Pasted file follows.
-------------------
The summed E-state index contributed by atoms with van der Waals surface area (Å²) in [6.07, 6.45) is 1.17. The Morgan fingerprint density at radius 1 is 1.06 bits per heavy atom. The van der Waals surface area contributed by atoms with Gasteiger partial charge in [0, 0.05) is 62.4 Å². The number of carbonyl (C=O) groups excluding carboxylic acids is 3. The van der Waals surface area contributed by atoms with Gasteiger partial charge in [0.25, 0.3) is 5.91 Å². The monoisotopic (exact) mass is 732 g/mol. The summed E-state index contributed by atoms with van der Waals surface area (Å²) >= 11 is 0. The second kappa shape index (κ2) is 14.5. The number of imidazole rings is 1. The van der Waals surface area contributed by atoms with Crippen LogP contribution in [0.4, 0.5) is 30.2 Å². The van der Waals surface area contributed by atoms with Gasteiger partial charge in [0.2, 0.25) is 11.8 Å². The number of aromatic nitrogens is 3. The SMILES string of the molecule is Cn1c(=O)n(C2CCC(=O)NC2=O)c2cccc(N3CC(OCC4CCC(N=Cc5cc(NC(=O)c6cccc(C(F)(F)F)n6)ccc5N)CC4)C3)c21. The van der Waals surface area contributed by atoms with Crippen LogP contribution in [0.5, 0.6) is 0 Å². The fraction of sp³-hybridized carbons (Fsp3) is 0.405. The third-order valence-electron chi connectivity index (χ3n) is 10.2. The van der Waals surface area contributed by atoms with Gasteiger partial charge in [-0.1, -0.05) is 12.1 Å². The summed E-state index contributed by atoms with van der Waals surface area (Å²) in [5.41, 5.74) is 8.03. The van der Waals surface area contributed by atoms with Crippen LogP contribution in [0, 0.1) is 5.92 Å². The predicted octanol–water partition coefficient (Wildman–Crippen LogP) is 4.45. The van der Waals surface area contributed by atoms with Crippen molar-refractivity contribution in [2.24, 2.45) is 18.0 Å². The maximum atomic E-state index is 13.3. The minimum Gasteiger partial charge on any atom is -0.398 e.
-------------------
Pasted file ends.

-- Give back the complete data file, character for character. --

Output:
The summed E-state index contributed by atoms with van der Waals surface area (Å²) in [6.07, 6.45) is 1.17. The Morgan fingerprint density at radius 1 is 1.06 bits per heavy atom. The van der Waals surface area contributed by atoms with Gasteiger partial charge in [0, 0.05) is 62.4 Å². The number of carbonyl (C=O) groups excluding carboxylic acids is 3. The van der Waals surface area contributed by atoms with Gasteiger partial charge in [0.25, 0.3) is 5.91 Å². The monoisotopic (exact) mass is 732 g/mol. The summed E-state index contributed by atoms with van der Waals surface area (Å²) >= 11 is 0. The second kappa shape index (κ2) is 14.5. The number of imidazole rings is 1. The van der Waals surface area contributed by atoms with Crippen LogP contribution in [0.4, 0.5) is 30.2 Å². The van der Waals surface area contributed by atoms with Gasteiger partial charge in [0.2, 0.25) is 11.8 Å². The number of aromatic nitrogens is 3. The SMILES string of the molecule is Cn1c(=O)n(C2CCC(=O)NC2=O)c2cccc(N3CC(OCC4CCC(N=Cc5cc(NC(=O)c6cccc(C(F)(F)F)n6)ccc5N)CC4)C3)c21. The van der Waals surface area contributed by atoms with Crippen LogP contribution in [0.5, 0.6) is 0 Å². The fraction of sp³-hybridized carbons (Fsp3) is 0.405. The third-order valence-electron chi connectivity index (χ3n) is 10.2. The van der Waals surface area contributed by atoms with Gasteiger partial charge in [-0.1, -0.05) is 12.1 Å². The summed E-state index contributed by atoms with van der Waals surface area (Å²) in [5.41, 5.74) is 8.03. The van der Waals surface area contributed by atoms with Crippen LogP contribution in [0, 0.1) is 5.92 Å². The predicted octanol–water partition coefficient (Wildman–Crippen LogP) is 4.45. The van der Waals surface area contributed by atoms with Crippen molar-refractivity contribution in [2.24, 2.45) is 18.0 Å². The maximum atomic E-state index is 13.3. The minimum Gasteiger partial charge on any atom is -0.398 e.